A number of the essays brought together in B. B. Warfield’s The Inspiration and Authority of Scripture contain meticulous analyses of different items pertinent to the Bible’s take on the Bible (in one of them he spends a fair amount of time on what to make of verbs without a named subject [e.g. legei] in the New Testament introducing a reference to the Old Testament, for example). In ‘The Biblical Idea of Inspiration’, he canvasses some of the Old Testament texts which were not records of divine speech but are in the New Testament (e.g. Acts 1:16; Heb. 3:7) introduced with a ‘God says’ or the like as well as some of the Old Testament texts which were records of divine speech but are in the New Testament (e.g. Rom. 9:17; Gal. 3:8) introduced with a ‘Scripture says’ or the like. He comments,
They indicate a certain confusion in current speech between ‘Scripture’ and ‘God’, the outgrowth of a deep-seated conviction that the word of Scripture is the word of God. It was not ‘Scripture’ that spoke to Pharaoh or gave this promise to Abraham, but God. But ‘Scripture’ and ‘God’ lay so close together in the minds of the writers of the New Testament that they could naturally speak of ‘Scripture’ doing what Scripture records God as doing. It was, however, even more natural to them to speak casually of God saying what the Scriptures say….The words put into God’s mouth in each case are not words of God recorded in the Scriptures, but just the Scripture words themselves. When we take the two classes of passages together…we may perceive how close the identification of the two was in the minds of the writers of the New Testament (‘The Biblical Idea of Inspiration’, in The Inspiration and Authority of the Bible, p. 148).
If Warfield is in the right, then it seems certain accusations of bibliolatry should give way to affirmations of the presence of biblical theology vis-a-vis the Bible itself. Is this argument too simplistic post-Barth? Does the bibliology of Barth and staunch Barthians in hesitating straightforwardly to identify Scripture as the word of God run aground on the Bible’s (explicit and implicit) testimony concerning itself? Thoughts?
Following on Kent’s reflections about how to approach Barth’s work, I’ve found myself interested to post on something from Barth’s treatment of divine omnipresence. The discussion of omnipresence in Church Dogmatics is intriguing in its own right (even where one disagrees with Barth) and exhibits the dialectical tack with which, as Kent mentioned, Barth often operates. However, it’s the way in which Barth’s notion of Christ as the focal point, or ‘basis and constituent centre’, of God’s ‘special presence’ might meet current talk of an ‘incarnational’ view of the church and its mission that has caught my eye.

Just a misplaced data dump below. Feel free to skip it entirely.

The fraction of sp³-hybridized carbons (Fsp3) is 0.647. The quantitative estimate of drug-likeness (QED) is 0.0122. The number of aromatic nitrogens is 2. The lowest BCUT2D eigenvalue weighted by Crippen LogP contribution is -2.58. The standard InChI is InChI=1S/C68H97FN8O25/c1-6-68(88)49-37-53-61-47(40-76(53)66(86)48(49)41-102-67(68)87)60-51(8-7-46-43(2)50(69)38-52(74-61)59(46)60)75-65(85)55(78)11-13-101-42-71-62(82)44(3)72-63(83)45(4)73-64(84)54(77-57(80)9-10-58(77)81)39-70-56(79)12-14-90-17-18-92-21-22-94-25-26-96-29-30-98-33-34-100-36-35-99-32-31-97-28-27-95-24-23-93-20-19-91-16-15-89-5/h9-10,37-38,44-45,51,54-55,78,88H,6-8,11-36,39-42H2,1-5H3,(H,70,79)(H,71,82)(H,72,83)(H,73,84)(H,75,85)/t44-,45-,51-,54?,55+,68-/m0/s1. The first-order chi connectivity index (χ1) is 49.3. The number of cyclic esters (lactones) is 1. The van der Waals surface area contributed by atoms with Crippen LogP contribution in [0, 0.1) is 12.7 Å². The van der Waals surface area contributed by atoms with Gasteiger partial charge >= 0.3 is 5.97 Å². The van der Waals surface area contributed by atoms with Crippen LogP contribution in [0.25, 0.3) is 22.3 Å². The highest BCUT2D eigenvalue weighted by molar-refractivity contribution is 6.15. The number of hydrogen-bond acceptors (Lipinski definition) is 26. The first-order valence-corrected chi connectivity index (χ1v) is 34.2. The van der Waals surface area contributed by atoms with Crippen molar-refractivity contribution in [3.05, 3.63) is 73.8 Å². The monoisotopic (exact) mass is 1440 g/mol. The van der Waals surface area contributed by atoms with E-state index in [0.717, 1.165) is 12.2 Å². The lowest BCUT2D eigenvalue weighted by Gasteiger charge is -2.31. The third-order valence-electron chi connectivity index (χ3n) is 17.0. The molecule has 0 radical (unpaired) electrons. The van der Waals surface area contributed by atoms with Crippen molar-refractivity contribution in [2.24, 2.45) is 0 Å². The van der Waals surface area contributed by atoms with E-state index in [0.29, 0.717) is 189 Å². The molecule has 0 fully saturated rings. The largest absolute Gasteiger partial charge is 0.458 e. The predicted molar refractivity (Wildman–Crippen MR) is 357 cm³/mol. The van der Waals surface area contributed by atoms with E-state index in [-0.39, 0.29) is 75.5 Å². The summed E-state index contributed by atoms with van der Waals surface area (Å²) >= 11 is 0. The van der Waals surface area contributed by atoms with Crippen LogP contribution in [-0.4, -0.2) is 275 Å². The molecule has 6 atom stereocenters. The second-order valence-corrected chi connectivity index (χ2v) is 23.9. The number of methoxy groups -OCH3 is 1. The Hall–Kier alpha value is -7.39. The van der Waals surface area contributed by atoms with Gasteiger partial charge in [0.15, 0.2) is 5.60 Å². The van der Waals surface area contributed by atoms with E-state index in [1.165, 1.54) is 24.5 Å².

In Barth’s discussion of the difference between God’s presence in Christ and God’s presence among his people, Barth remarks that, since in the Son God personally takes upon himself the human nature of Christ, this union is qualitatively different from our adoption.
But God is himself this man Jesus Christ, very God and very man, both of them unconfused and unmixed, but also unseparated and undivided, in the one person of this Messiah and Saviour. This is what cannot be said about any other creature, even any prophet of apostle. Jesus Christ alone is very God and very man. And it is on the basis of this unio, but clearly differentiated from it, that there is an adoptio (CD II/1, p. 486).
My last post on reading Barth received so much traffic that I thought I would post another section from the little “primer” I put together for students in senior seminar. These four are meant to give readers of Barth useful “handles” on his thought, like tips for catching the musical tendencies of a great composer:
1. Music – The flow of Barth’s theology is often likened to music, “the announcement of a theme, and its further extension in a long series of developments and recapitulations, through which the reader is invited to consider the theme from a number of different angles and in a number of different relations. No one stage of the argument is definitive; rather, it is the whole which conveys the substance of what he has to say” (J. Webster, Barth, 13).
George Hunsinger expands on the point: “What first appears like repetition turns out on closer inspection to function rather like repetition in sonata form. It is [Barth’s] method of alluding to themes previously developed while constantly enriching the score with new ideas. . . . The more one reads Barth, the more one senses that his use of repetition is never pointless. Rather, it serves as a principle of organization and development within an ever forward spiraling theological whole” (G. Hunsinger, How to Read Karl Barth, 28).
The first section of CD IV.1 (pp. 1-19) is a great example. Barth begins by describing the center of the Christian gospel as “God with us” (pp. 1-4), then builds, expands, develops this throughout the next 19 pages. It culminates on p. 14 with Barth’s assertion that “God with us” concretely means “Jesus Christ.”
2. Orbit – It has been my sense that, similar to the musical metaphor, following Barth’s thought is often like tracking something that orbits around a center. Whatever the “center” might be for Barth at the moment of reading, his thought will orbit that center. The result, for the reader, is that the center can be viewed from a great many different angles or perspectives, but they must always be attentive and aware of the center around which the orbit is set.
3. Dialectic — Continue reading